Government or parents: Who decides the “best interest of the child?”

Where did family court judges get the power to decide what church or which school the children of divorced parents must attend? Family court judges have amassed extraordinary power by co-opting and changing the definition of a time-honored concept: “the best interest of the child.”

This rule originally came from English common law as compiled by William Blackstone in 1765, and meant that parents are presumed to act in their own children’s best interest. For centuries, English and American courts honored parents’ rights by recognizing the legal presumption that the best interest of a child is whatever a fit parent says it is, and should not be second-guessed by a judge.

When states revised their family-law statutes in the 1970s, the “best interest of the child” became disconnected from parents’ decisions, and family courts assumed the discretion to decide the best interest of children of divorced and unmarried parents.

The notion that persons other than parents should decide what is in a child’s best interest is illustrated by the slogan “it takes a village to raise a child.” Those who use that slogan understand “village” to mean government courts, government schools, or government social workers.

We urge you to read the complete and disturbing article, Cut the Power of the Family Courts, by Phyllis Schlafly, founder and president of Eagle Forum.

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18 Responses to Government or parents: Who decides the “best interest of the child?”

  1. American Dad says:

    This is a much more serious problem than most people realize. Fathers are often at the mercy of the courts, even those who are caring, support their children financially and emotionally, and put job advancements aside to remain as close as possible to their kids. I have seen it in my own family and the devastation is heartbreaking, both to the fathers and their children. And if the mother remarries and moves out of town, there is no consolation for the father. The court sides with her in 9 ½ out of 10 cases. She can sleep around, drink heavily or do drugs and leave the children unsupervised, but she is the “sainted” mother, after all and that takes precedence with the courts. Phyllis Schlafly deserves a medal for shining the bright light of day on this family nightmare.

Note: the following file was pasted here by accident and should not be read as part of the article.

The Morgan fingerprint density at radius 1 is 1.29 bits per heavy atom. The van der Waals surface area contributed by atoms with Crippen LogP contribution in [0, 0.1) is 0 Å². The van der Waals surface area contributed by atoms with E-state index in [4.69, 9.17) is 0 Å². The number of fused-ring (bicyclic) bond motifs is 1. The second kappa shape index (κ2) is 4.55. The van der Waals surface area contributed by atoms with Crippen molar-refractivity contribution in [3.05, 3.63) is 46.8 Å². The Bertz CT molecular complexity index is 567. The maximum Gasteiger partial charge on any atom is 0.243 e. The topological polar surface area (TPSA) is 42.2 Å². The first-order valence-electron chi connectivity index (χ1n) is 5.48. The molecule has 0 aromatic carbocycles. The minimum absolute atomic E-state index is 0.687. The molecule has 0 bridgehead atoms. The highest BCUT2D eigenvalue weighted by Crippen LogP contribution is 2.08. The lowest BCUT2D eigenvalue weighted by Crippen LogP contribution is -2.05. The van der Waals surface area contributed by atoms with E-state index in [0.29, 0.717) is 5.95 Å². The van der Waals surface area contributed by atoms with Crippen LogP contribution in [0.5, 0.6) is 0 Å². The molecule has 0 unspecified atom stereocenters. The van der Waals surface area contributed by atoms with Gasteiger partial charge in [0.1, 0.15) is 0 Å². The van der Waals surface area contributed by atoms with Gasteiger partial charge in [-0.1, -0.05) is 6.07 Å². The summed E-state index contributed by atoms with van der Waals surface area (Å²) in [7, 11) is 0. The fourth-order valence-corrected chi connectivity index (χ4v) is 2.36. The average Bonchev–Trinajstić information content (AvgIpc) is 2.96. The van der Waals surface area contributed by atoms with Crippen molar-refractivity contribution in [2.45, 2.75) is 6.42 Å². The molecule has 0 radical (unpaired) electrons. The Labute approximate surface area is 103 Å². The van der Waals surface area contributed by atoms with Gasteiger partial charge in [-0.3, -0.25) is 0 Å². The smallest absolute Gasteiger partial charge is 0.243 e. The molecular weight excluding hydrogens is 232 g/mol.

2. Stanford says:

    Everything you say is true, Dad. I can attest to the fact that fathers are treated as though they are merely a token part of the conception process and then can be discarded. This is manifested throughout the country and the courts are the major facilitators. The children hear their mothers railing against their fathers and have the idea in the back of their mind that their dads don’t really care about them, even when that is patently false. But the courts give merit to the argument by dismissing fathers except for their paychecks.

    Schafley’s article is very important and should be widely read. The courts should not be able to dispossess fathers so flippantly. The children are the ones who are ultimately and irreparably harmed.

  3. Doc says:

    Please allow me to say here that also, the judicary has been doing this for YEARS! I’ve had friends that have been forced out of their kids lives for no reason other than the word of a vindictive spouse, who’s just pissed because she’s not getting her way. Sadly, it’s the norm nowadays.

  4. todd says:

    Are not the examples from this article cases in which the parents’ can’t agree on what is in the best interest of the child?

  5. ann marie says:

    You all don’t even know the problem in Family Courts.
    I am currently in court for the apx eighth time thirty years after a divorce in an action in which I am being whipsawed by the lawyers. Some of these have been about custody, some about money and some about whatever my vindictive ex-spouse can do to “destroy me” to quote him.

    And no one in the court system cares.

    If I survive, I intend to go to the State legislature to see if we can get this changed.

    It is so destructive to the families involved.

  6. Stanford says:

    “THIRTY YEARS?” It seems your children would be adults by now. Mandated child support only extends to age 18, although many fathers pay long past that, willingly assisting their college students with tuition and beyond. Are you still looking for lifetime spousal maintenance?